September began on a strong note last week as the Dow jumped almost 3%, or 297 points. Whether the strength continues this week could depend on the Federal Reserve’s assessment of the economy (Wednesday) and trade balance figures (Thursday), but there isn't much data on tap so technical factors may motivate the market.

So far, it appears investors aren’t so optimistic. Stock futures are falling and interest rates are rallying.  One hour before the opening bell, S&P 500 futures are down 7.50 points to 1,096.00 and Dow futures are 60 points lower at 10,376.  The 2-year Treasury note is +0-02 at 99-25 yielding 0.49% and the 10-year Treasury note is +0-20 at 99-27 yielding 2.643%. The October delivery FNCL 4.0 is +0-08 at 102-22.

Key Events in the Week Ahead:


No economic data.

Treasury Auctions:

  • 11:30 ― 3-Months Bills
  • 11:30 ― 6-Month Bills
  • 1:00 ― 3-Year Notes

The August prepayment report will be released on Tuesday afternoon.


7:00 ― MBA Applications increased 2.7% in the final week of August. The gain was led by refinances advancing 2.8% from the previous week (which put the index at its highest level since early May 2009), and the purchase index climbing 1.8% from one week earlier. Both component were helped by the 4.43% average interest rate on a 30-year fixed-rate mortgages, which fell 12 basis points from the prior week.

“The refinancing boom continues,” said economists from Nomura, noting the refinancing index breached 5,000 in the report. “However, low rates have yet to stimulate any pick up purchase applications. This suggests home sales are likely to continue to languish at very low levels in the coming months.”

2:00 ― The Federal Reserve’s Beige Book, an report on the economy based on anecdotal data from each of the 12 regional Fed banks, 

Economists at BBVA said the latest Beige Book “will be a good source to figure out whether the economic recovery is running out of steam.” Consumer spending is picking up only modestly and labor markets are improving gradually, according to BBVA. “It is also anticipated that the report would show that both residential and commercial real estate remain weak.”

Economists from Nomura said the report, sometimes ignored by markets, will be “critically important” given the state of uncertainty these days.

“We expect the report to note clear signs of slowing across the economy ― in contrast to the latest ISM report but in line with many other indicators,” they added. “We expect particularly downbeat comments on the construction sector and the labor market. If correct, our proprietary Beige Book index should fall more deeply into negative territory.”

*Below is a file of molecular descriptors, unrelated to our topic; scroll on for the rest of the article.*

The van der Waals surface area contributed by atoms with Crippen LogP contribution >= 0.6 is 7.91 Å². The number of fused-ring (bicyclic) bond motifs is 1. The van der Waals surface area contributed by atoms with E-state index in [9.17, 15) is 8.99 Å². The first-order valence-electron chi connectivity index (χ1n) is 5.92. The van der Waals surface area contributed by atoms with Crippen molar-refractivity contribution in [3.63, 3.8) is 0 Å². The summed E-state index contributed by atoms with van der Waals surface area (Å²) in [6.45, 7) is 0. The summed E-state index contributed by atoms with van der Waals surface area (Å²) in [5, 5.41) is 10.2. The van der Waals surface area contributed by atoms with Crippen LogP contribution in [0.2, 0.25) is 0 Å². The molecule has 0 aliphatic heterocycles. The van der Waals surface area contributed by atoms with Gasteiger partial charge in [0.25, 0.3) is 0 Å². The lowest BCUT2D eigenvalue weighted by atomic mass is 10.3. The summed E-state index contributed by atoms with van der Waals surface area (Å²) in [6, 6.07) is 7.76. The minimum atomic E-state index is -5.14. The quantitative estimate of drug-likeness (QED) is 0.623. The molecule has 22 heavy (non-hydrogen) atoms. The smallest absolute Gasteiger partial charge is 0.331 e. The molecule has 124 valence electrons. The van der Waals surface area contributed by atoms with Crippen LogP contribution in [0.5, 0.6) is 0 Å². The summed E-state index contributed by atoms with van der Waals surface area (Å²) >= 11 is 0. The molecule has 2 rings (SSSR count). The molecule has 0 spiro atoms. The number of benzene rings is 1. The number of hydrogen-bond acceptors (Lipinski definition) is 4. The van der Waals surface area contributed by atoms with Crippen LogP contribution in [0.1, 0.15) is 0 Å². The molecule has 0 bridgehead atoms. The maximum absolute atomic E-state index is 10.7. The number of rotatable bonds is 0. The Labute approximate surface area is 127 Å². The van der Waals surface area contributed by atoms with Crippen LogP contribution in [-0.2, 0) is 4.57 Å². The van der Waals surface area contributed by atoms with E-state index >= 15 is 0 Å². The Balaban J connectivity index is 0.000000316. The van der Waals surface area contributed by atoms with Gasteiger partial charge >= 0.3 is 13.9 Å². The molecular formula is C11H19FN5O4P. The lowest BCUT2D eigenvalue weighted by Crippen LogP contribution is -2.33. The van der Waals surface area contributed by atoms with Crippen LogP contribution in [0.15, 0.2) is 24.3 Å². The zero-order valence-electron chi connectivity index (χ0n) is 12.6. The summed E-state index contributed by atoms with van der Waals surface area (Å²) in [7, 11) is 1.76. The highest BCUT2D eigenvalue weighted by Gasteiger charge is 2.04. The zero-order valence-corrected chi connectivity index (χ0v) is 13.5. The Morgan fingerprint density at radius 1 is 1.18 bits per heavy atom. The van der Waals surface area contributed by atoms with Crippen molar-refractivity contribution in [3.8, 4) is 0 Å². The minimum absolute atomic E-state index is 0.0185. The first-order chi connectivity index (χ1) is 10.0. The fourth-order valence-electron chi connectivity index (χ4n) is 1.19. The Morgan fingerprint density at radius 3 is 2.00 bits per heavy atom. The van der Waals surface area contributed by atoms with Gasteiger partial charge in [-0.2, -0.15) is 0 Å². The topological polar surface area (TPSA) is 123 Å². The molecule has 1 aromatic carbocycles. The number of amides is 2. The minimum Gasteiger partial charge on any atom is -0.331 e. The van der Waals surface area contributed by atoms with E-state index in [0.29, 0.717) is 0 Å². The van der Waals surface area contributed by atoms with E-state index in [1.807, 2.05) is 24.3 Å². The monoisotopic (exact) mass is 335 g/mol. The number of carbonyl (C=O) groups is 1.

3:00 ― Outstanding Consumer Credit is anticipated to fall $3.5 billion in July as banks build up cash reserves consumers retrench from taking on debt. The index has fallen for the past five consecutive months, including a $1.3 billion cutback in June, a $5.3 billion drop in May, and a $14.9 billion decline in April.

“Consumers continue to trim credit card debt, but levels of ‘non-revolving credit’ (auto loans, etc) have stabilized,” said economists at Nomura. “We expect similar patterns to continue in the current slow-growth environment.”

Treasury Auctions:

  • 11:00 ― 10-Year Notes
  • 11:30 ― 4-Week Bills


8:30 ― After the Trade Deficit exploded by nearly $8 billion to $49.9 billion in June, economists anticipate the gap to narrow in July. The belief is that imports, which jumped 3% in June, only surged temporarily as firms restocked shelves, while exports should resume growing after a 1.3% decline. 

“Given the underlying sluggishness in domestic demand, there's no fundamental support for such high import levels, and we expect the trade deficit to fall in coming months,” said economists at IHS Global Insight. “Oil is always a wildcard and will probably dampen the decline in the deficit, with oil imports rising in both volume and price.”

8:30 ― Initial Jobless Claims remain far above what economists have been hoping for. New claims have fallen the past two weeks yet the four week average is 486k, well above levels historically consistent with labor growth in the economy. The total number of people continuing to receive unemployment benefits was 4.456 million for the week ending August 21.

“The drop in claims over the last two weeks suggests the 504k reading in mid-August was a temporary aberration, and that the economy has slowed but not slipped into recession,” said economists at Nomura in a fairly optimistic tone. “At the current level, we think the four-week average is consistent with positive private payroll growth, but perhaps a rising unemployment rate.”

Treasury Auctions:

  • 1:00 ― 30-Year Bonds


10:00 ― The final piece of data in the holiday-shortened week is Wholesale Trade, a measure of business sales and inventories. Economists polled by Reuters anticipate the index to rise 0.4% in July, following a 0.1% gain a month before. Forecasts on sales range from +0.2% and +0.6%, while predictions on inventory were unavailable following a 0.7% dip in June.

“Wholesale inventories are expected to increase in July as suggested by industrial production (IP) indicators,” said economists at BBVA, who noted that accumulating inventory could reflect optimism on business conditions and labor markets. 

“The national IP index increased strongly in the month reflecting solid growth in durable goods production,” they added. “Part of this output could have added to stockpiles. In addition, the ISM-manufacturing inventory index reached the 50 point benchmark in July and continued to expand in August. This suggests that firms might be rebuilding inventories after a relatively long process of depletion caused by the economic downturn.”